The Deputy Presiding Officer: : The member is in his final minute.


Gavin Brown: : I am in my final 20 seconds.

As Derek Brownlee said, we want greater independence and autonomy for the third sector. It is critical that there should be a debate about longer-term funding, particularly for proven models of success.


The Minister for Communities and Sport (Stewart Maxwell): : I am pleased by the strong support for and commitment to the third sector that has been expressed by members of all parties. At least we can agree on that—[Interruption.] Sorry, I was wrong—the Labour Party disagrees.

My colleague, the Minister for Enterprise, Energy and Tourism, strongly expressed the Scottish Government's belief in the transformational potential of the sector. Perhaps more important, he set out our approach to ensure that that potential is realised. There is no doubt that the sector faces challenges—this is a new environment for the sector, too. However, the key is for people to recognise the opportunities that our focus on localism is providing and for the Government to support the sector to take those opportunities.

We have increased our investment in the national network of councils for voluntary service and the volunteer centres. That funding is specifically intended to support the sector to have access to the new opportunities and to enable it to support the people and organisations that rely on it.

We also made clear that we will work to support a new and stronger framework to enable the third sector to engage with local structures, including councils and community planning partnerships. Of course, that works both ways: we will also support local authorities and others to connect with the sector, to work smarter with it and to enable greater access to procurement processes in relation to service delivery and design.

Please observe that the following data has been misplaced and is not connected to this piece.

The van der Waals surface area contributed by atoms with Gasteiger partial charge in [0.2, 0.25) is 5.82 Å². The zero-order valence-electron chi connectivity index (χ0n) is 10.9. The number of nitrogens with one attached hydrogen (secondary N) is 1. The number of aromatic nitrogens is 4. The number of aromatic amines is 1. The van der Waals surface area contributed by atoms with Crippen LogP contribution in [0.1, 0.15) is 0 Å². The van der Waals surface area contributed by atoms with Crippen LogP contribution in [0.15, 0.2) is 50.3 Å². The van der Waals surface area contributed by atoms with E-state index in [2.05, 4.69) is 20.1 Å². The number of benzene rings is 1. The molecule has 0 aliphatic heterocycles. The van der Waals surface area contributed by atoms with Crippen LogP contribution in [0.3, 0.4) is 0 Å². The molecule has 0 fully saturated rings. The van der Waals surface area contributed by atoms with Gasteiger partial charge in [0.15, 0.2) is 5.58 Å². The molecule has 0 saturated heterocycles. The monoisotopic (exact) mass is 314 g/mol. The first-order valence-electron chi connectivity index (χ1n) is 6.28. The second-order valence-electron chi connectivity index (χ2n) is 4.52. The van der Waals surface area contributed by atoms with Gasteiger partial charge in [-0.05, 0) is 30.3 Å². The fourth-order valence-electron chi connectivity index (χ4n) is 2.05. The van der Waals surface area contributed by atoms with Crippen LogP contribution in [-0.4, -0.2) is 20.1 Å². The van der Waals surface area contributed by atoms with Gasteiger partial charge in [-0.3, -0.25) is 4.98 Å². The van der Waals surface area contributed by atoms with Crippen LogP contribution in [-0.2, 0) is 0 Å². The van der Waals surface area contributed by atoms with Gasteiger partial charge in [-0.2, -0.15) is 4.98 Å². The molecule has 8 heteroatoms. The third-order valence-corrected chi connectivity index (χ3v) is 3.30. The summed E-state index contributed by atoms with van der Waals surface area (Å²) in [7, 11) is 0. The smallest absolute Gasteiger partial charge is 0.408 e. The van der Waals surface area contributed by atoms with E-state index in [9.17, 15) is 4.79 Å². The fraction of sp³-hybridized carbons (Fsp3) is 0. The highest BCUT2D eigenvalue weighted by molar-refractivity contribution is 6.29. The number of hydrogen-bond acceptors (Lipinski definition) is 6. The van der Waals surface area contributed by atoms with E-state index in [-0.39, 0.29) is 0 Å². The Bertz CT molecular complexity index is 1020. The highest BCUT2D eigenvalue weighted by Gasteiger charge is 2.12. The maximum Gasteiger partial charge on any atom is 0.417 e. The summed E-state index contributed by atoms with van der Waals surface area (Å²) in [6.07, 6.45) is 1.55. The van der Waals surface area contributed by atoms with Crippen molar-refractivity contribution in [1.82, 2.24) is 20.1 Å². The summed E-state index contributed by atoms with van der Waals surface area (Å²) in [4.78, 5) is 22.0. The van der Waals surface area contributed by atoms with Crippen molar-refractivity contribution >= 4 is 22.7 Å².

Margaret Curran: : I am not sure whether I followed the minister correctly. He will be aware that the voluntary sector has made strong representation about its exclusion from negotiations about the single outcome agreements. Is he now saying that the sector should be part of those negotiations?


Stewart Maxwell: : I am saying that we will work with all sectors to ensure that work is taken forward. Of course, there is a working group, which includes the voluntary sector as well as officials, the Convention of Scottish Local Authorities, the Society of Local Authority Chief Executives and Senior Managers, as well as SCVO—


Johann Lamont: : The voluntary sector is not included—


Stewart Maxwell: : SCVO is part of the sector. That monitoring group is considering single outcome agreements and is contributing to the progress that we are making in that regard. It is part of the process.

We have discussed the record funding and financial support that we are providing. The water charge exemption is part of that. We know how vital it is to small third-sector organisations to be able to support their communities and causes. We have also made clear our intention to introduce a Scottish investment fund, which will build the capacity and sustainability of individual third-sector organisations, thereby contributing to a more successful Scotland.

However, the issue is more than just money; there are real opportunities to grow the sector, which will bring benefits to the sector, its clients, local authorities and Scotland's economy. Volunteering has a role to play and we have outlined our support for volunteering and the funding that backs that up. We acknowledge the wide benefits of volunteering, which builds skills and confidence and provides volunteers with the satisfaction of knowing that they are making a contribution for the individual that has knock-on benefits for us all. Our support to our national networks, in particular the £11.5 million for the volunteer centres, will help to ensure that there are opportunities to volunteer for as many people as possible, across all age ranges.